Transgenerational effects of bisphenol a on gene expression and DNA methylation of imprinted genes in brain

Zuzana Drobná, Anne D. Henriksen, Jennifer T. Wolstenholme, Catalina Montiel, Philip S. Lambeth, Stephen Shang, Erin P. Harris, Changqing Zhou, Jodi A. Flaws, Mazhar Adli, Emilie F. Rissman

Research output: Contribution to journalArticlepeer-review


Bisphenol A (BPA) is a ubiquitous man-made endocrine disrupting compound (EDC). Developmental exposure to BPA changes behavioral and reproductive phenotypes, and these effects can last for generations. We exposed embryos to BPA, producing two lineages: controls and BPA exposed. In the third filial generation (F3), brain tissues containing the preoptic area, the bed nucleus of the stria terminalis, and the anterior hypothalamus were collected. RNA sequencing (RNA-seq) and subsequent data analyses revealed 50 differentially regulated genes in the brains of F3 juveniles from BPA vs control lineages. BPA exposure can lead to loss of imprinting, and one of the two imprinted genes in our data set, maternally expressed gene 3 (Meg3), has been associated with EDCs and neurobehavioral phenotypes. We used quantitative polymerase chain reaction to examine the two imprinted genes in our data set, Meg3 and microRNA-containing gene Mirg (residing in the same loci). Confirming the RNA-seq, Meg3 messenger RNA was higher in F3 brains from the BPA lineage than in control brains. This was true in brains from mice produced with two different BPA paradigms. Next, we used pyrosequencing to probe differentially methylated regions of Meg3. We found transgenerational effects of BPA on imprinted genes in brain. Given these results, and data on Meg3 methylation in humans, we suggest this gene may be a biomarker indicative of early life environmental perturbation.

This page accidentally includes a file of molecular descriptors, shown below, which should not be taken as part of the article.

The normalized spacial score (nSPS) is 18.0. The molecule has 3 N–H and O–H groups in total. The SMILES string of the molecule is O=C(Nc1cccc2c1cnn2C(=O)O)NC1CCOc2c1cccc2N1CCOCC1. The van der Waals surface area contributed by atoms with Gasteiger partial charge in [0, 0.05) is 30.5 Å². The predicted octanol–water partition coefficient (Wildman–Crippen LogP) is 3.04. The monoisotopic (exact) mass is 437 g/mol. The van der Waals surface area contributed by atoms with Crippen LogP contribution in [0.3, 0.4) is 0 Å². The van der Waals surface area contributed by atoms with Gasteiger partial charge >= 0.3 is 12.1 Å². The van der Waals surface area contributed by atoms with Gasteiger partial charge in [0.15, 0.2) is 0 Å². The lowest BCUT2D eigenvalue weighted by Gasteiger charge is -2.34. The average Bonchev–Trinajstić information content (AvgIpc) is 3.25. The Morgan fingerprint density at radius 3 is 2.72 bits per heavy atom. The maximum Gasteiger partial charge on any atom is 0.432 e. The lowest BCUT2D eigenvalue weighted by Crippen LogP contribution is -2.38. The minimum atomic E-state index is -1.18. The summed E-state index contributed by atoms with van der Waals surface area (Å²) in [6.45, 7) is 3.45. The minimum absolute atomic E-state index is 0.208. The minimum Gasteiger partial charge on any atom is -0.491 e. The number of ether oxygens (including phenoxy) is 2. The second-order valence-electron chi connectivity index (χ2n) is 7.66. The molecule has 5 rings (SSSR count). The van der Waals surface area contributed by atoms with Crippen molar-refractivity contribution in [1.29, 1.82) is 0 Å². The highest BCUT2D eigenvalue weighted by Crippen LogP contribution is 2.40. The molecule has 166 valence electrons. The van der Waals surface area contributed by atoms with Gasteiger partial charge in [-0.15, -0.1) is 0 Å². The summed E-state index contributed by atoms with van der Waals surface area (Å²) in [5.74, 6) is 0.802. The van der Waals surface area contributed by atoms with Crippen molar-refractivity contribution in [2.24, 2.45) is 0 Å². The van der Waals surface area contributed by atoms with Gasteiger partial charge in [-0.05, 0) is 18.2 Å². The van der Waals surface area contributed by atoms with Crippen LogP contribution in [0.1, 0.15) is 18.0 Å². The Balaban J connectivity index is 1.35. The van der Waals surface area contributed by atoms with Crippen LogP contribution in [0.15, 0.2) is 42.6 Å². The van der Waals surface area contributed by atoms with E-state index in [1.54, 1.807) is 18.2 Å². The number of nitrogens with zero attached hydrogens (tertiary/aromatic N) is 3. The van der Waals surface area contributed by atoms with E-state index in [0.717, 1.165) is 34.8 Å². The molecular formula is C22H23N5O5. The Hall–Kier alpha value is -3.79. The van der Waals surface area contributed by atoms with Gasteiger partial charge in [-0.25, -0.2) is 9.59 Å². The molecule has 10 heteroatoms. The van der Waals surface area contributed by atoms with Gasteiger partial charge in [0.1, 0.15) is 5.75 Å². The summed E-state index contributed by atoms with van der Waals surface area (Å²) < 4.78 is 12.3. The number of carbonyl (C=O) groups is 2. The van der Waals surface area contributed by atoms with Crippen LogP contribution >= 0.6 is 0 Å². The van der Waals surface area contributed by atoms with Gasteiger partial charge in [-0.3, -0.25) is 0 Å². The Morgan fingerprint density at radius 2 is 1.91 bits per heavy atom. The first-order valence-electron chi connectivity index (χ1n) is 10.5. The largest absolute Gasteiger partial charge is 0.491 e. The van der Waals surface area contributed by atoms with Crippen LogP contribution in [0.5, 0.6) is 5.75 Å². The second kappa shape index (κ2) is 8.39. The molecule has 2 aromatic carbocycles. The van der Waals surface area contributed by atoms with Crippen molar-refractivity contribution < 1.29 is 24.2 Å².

Original languageEnglish (US)
Pages (from-to)132-144
Number of pages13
Issue number1
StatePublished - Jan 1 2018

ASJC Scopus subject areas

  • Endocrinology


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